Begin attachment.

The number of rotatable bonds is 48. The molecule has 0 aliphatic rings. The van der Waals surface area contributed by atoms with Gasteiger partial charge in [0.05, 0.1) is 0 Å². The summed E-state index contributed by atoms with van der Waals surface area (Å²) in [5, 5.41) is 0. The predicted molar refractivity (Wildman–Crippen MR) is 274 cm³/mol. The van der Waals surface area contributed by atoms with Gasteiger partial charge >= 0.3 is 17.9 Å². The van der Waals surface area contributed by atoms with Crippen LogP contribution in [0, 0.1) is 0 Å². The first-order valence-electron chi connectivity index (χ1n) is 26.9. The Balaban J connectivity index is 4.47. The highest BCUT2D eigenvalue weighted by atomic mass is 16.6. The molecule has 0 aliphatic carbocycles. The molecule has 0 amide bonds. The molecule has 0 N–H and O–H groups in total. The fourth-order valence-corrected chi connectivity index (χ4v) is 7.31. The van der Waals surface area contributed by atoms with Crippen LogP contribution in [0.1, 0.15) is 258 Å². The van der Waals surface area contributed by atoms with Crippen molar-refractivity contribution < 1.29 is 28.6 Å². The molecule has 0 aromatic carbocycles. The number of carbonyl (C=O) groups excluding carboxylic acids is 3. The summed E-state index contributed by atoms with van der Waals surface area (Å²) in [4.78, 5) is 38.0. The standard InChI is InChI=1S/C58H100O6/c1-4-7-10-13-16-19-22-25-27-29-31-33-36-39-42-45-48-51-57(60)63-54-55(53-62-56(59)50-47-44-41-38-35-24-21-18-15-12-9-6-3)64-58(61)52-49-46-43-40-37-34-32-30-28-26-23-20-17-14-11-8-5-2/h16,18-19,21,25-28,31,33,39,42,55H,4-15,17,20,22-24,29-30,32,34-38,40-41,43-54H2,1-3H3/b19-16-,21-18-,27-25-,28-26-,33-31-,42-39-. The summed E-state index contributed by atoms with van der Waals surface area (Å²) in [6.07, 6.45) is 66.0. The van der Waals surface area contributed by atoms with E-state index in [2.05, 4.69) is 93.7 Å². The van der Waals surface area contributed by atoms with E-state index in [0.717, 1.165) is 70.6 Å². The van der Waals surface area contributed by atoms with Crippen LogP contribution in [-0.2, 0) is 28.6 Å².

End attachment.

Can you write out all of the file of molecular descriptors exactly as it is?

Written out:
The number of rotatable bonds is 48. The molecule has 0 aliphatic rings. The van der Waals surface area contributed by atoms with Gasteiger partial charge in [0.05, 0.1) is 0 Å². The summed E-state index contributed by atoms with van der Waals surface area (Å²) in [5, 5.41) is 0. The predicted molar refractivity (Wildman–Crippen MR) is 274 cm³/mol. The van der Waals surface area contributed by atoms with Gasteiger partial charge >= 0.3 is 17.9 Å². The van der Waals surface area contributed by atoms with Crippen LogP contribution in [0, 0.1) is 0 Å². The first-order valence-electron chi connectivity index (χ1n) is 26.9. The Balaban J connectivity index is 4.47. The highest BCUT2D eigenvalue weighted by atomic mass is 16.6. The molecule has 0 aliphatic carbocycles. The molecule has 0 amide bonds. The molecule has 0 N–H and O–H groups in total. The fourth-order valence-corrected chi connectivity index (χ4v) is 7.31. The van der Waals surface area contributed by atoms with Crippen LogP contribution in [0.1, 0.15) is 258 Å². The van der Waals surface area contributed by atoms with Crippen molar-refractivity contribution < 1.29 is 28.6 Å². The molecule has 0 aromatic carbocycles. The number of carbonyl (C=O) groups excluding carboxylic acids is 3. The summed E-state index contributed by atoms with van der Waals surface area (Å²) in [4.78, 5) is 38.0. The standard InChI is InChI=1S/C58H100O6/c1-4-7-10-13-16-19-22-25-27-29-31-33-36-39-42-45-48-51-57(60)63-54-55(53-62-56(59)50-47-44-41-38-35-24-21-18-15-12-9-6-3)64-58(61)52-49-46-43-40-37-34-32-30-28-26-23-20-17-14-11-8-5-2/h16,18-19,21,25-28,31,33,39,42,55H,4-15,17,20,22-24,29-30,32,34-38,40-41,43-54H2,1-3H3/b19-16-,21-18-,27-25-,28-26-,33-31-,42-39-. The summed E-state index contributed by atoms with van der Waals surface area (Å²) in [6.07, 6.45) is 66.0. The van der Waals surface area contributed by atoms with E-state index in [2.05, 4.69) is 93.7 Å². The van der Waals surface area contributed by atoms with E-state index in [0.717, 1.165) is 70.6 Å². The van der Waals surface area contributed by atoms with Crippen LogP contribution in [-0.2, 0) is 28.6 Å².